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Submitted Literature

Human Traces

By Sebastian Faulks

Review

Faulk’s tome “Human Traces” is effectively the history of psychiatry detailed in fictional form.  Focuses on the early development of asylums, formulations of mental illness and issues such as what differentiates humans from other mammals: the ability to fall into madness.  Interesting from anthropological perspectives as well as psychiatric and historical.

Key Themes:

  • History of Psychiatry
  • Psychosis
  • Revealing Reads

Significant Quotes / Pages

5 – “Jacques  nodded. Olivier was clearly talking of a different ‘they’ and he was too frightened to contradict or to press him.  He had been a child when Olivier, four years the older, started to drift away  from his family; it began when, previously a lively and sociable youth, he took to passing evenings alone in his room studying the Bible and drawing up a chart of ‘astral influences’.  Jacques was fascinated by the diagrams, which Olivier had done in his clever draughtsman’s hand, using pens he had taken from the hotel de ville, where he worked as a clerk.”

40-1 – “After a while he closed his eyes, fold the book on his chest and gave in to the acre of his limbs.  Often at such moments he heard his voice.  It was that of a narcoleptic man who had spoken to him regularly since childhood.  It was not like hearing his own thoughts, which invariably came in fully formed sentences as though uttered by himself, silently into his mind’ ear (the sound of thoughts was similar to the sound of reading, when, however rapidly his eyes skimmed the lines, the words did form and resonate, albeit inaudibly).  His voice, by contrast, could be heard, like Edgar’s voice or Sonia’s; it was outside him, not produced by the workings of his own brain but by some other being.

Generally, it soothed him.  It offered comments of an indifferent, sometimes inconsequential nature on what he was doing or thinking or proposing.  It did not try to interfere with his life and he was not frightened of it.  The voice was always slow and dream-weighted, as though its owner had drained off a bottle of laudanum before speaking.  He heard it less and less often these days, but it had been for so long such an intimate parts of his experience of living that he had never thought to question it; nor had he ever mentioned it to anyone.”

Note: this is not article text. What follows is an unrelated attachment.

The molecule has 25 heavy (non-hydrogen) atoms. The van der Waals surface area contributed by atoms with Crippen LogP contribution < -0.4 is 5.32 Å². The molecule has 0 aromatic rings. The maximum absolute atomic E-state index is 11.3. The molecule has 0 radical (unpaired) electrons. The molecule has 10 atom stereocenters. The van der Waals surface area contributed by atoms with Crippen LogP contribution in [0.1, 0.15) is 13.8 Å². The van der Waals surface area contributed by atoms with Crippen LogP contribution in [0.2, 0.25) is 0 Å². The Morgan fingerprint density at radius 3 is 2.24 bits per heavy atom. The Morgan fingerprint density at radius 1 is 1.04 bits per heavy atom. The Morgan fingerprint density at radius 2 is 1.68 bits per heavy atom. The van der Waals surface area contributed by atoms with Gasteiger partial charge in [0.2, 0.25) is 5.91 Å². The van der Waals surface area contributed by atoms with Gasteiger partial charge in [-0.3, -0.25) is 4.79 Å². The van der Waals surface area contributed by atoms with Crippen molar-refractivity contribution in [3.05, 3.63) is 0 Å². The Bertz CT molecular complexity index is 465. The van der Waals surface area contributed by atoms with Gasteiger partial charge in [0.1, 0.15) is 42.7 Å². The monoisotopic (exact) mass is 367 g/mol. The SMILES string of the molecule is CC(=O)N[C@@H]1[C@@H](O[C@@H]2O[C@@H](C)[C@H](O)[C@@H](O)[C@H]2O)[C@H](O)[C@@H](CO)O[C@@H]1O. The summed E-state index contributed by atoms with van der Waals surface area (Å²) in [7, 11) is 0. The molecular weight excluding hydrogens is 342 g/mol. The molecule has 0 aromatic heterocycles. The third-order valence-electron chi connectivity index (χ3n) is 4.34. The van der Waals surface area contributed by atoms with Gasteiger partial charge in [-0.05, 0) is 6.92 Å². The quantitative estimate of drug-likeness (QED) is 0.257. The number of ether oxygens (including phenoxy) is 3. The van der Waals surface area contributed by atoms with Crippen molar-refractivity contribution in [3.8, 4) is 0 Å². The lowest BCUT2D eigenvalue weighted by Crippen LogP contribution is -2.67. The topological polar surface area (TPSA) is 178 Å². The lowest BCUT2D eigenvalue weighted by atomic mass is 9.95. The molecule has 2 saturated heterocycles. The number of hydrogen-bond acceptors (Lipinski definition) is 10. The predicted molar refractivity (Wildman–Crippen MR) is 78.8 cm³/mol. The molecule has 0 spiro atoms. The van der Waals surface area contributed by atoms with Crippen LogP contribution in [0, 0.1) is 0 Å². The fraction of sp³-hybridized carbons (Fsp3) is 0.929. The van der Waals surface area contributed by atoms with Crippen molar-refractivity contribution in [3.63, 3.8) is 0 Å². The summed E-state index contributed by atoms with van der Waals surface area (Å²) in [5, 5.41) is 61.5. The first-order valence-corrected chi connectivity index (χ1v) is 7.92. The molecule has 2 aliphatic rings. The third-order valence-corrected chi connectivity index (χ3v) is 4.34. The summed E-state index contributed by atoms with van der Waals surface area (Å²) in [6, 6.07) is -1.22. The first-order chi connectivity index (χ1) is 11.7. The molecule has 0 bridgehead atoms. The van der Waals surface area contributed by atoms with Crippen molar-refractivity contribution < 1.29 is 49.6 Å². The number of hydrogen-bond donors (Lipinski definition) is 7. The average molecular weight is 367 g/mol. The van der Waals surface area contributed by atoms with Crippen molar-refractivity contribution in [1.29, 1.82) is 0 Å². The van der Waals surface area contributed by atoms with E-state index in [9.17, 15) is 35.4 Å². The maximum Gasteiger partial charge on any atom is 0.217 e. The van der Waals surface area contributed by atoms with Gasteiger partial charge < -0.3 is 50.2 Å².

101 – “The history of the subject was shameful and brief.  There had been in the dark ages, when wandering idiots were mocked or pilloried; there had been a superstitious centuries when people spoke of ‘possession’ and other devilish nonsense; then there had been the era of cruelty, of imprisonment and taunting, when the idle sane paid to make faces at the lunatics.  This had turned into the era of ‘restraint’, earlier in the century, when the gathering of many mentally afflicted people in one place the first time had necessitated the use of manacles, irons and straitwaistcoats.  Even before such practices have become widespread, however, they were starting also to become obsolete under the influence of enlightened thinkers, some medical men and some, like the famous Mr Tuke of the York Retreat, layman of humane and philanthropic vision.  This was, in Thomas’s view, the true beginning of his medical discipline.

It was curious, he had to admit, that the first medicine was not a herbal preparation or a surgical procedure, but simple kindness; odd, because the struggle of the pioneering mad-doctors had always been to establish that illness of the mind was organic, a physical malfunction, to be treated in the same way as an illness of the liver or the foot, the brain being just such an organ, entirely comparable to the others-if more complicated.  Yet one did not treat cirrhosis or a broken metatarsal with kindness, so here was a paradox.”

 

Reference: Sebastian, Faulks. 2005. Human Traces. London: Vintage, 2006

Reviewer

- Charley Baker
Date Review Submitted: Friday 20th March 2009